• Find out if someone in your county can visit your school to discuss handling, storage and disposal of chemicals. Ask questions and inquire about storage and disposal options that might save your school money.

  • Provide asthma training for staff and students. Outline how to minimize asthma triggers, and provide an overview of how to respond to a student suffering from an asthma attack.
  • Consider eliminating the following asthma triggers from your school: urinal blocks, candles, deodorizers, plug-in air fresheners, aerosol sprays, furniture from home, stuffed animals and area rugs. Dust frequently.
  • Dust particles come in many different sizes and can have different impacts on body systems, especially those with weakened or sensitive immune systems. Impacts can include asthma attacks, hay fever, sneezing, coughing, and eye irritation.
  • Evaluate whether a class pet will trigger asthma attacks in students. An aquarium is a good option for any classroom with students who have asthma problems.

  • If your school was built before 1978, students may be exposed to lead through lead-based paints and lead dust. Reach out to your county to request that a professional inspect your school for lead and, if found, recommend steps for abatement.
  • Take a close look at furniture, toys and fixtures in your school as they may be contaminated with lead if they were made before 1978.
  • Test your school's drinking water. Outdated infrastructure can lead to lead contamination of student's drinking water.
  • Check out the Environmental Protection Agency’s Healthy School Environments page for links to more information about lead.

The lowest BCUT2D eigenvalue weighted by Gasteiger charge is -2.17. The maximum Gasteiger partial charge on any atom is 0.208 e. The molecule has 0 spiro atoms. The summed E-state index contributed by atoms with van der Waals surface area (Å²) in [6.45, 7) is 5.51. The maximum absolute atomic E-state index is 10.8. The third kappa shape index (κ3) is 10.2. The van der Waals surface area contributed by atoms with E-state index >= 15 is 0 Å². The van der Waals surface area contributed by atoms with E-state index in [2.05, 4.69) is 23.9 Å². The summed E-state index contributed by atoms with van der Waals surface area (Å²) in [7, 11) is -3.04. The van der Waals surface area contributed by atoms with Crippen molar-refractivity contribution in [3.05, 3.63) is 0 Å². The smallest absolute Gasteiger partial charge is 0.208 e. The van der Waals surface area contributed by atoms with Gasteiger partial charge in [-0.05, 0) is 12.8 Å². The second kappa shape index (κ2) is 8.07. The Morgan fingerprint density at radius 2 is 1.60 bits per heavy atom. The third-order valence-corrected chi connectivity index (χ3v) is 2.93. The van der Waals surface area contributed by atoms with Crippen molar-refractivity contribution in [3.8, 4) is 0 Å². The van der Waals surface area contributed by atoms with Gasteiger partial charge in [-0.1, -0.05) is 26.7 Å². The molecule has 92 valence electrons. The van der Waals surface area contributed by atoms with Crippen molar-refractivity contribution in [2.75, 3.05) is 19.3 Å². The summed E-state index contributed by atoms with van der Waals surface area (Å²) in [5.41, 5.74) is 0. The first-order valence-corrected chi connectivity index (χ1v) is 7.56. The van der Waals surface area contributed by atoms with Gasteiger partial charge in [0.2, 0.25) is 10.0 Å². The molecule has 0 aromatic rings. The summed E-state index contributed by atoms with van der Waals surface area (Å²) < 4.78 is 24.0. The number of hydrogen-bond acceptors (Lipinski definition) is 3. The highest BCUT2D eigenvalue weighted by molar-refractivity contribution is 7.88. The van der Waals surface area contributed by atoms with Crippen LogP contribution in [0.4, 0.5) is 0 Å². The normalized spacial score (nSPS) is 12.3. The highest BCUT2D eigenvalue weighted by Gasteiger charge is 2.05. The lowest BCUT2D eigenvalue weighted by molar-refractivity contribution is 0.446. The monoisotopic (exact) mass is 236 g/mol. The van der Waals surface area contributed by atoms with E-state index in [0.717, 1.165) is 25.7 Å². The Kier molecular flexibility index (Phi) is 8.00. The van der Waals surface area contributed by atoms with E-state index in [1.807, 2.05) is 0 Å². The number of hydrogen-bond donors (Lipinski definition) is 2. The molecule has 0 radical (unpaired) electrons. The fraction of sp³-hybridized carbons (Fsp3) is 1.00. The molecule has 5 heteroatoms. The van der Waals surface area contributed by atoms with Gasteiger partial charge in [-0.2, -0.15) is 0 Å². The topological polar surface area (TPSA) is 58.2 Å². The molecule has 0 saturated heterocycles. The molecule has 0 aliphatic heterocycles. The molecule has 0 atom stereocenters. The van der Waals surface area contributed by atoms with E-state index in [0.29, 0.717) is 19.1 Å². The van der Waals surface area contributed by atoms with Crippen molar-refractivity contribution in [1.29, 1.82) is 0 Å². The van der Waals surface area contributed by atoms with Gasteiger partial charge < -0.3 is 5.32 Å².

• Inspect your school building, looking for signs of water leaks and mold. Report them immediately to the janitorial staff or appropriate building administrator.
  • Check to see if moisture-generating areas (such as kitchens and locker rooms) have vents to the outside. Consider whether high humidity levels in your school might mean you need to run a portable dehumidifier during the day.

  • Take an inventory of your school to determine all mercury-containing items. Look into purchasing mercury-free alternatives when possible.
  • Develop a mercury spill response plan. Hold a training to educate all staff on how to properly clean up a mercury spill. Make sure there are mercury clean-up kits in all rooms that contain mercury.
  • Learn how to properly dispose of items containing mercury in your county. Because mercury is hazardous, you should never put items containing mercury in the regular garbage.
  • Never use a vacuum cleaner, mop or broom to clean up a mercury spill! Heat from the vacuum’s motor will increase the amount of mercury vapor in the air. Mops and brooms will spread the mercury, making proper cleanup more difficult and costly.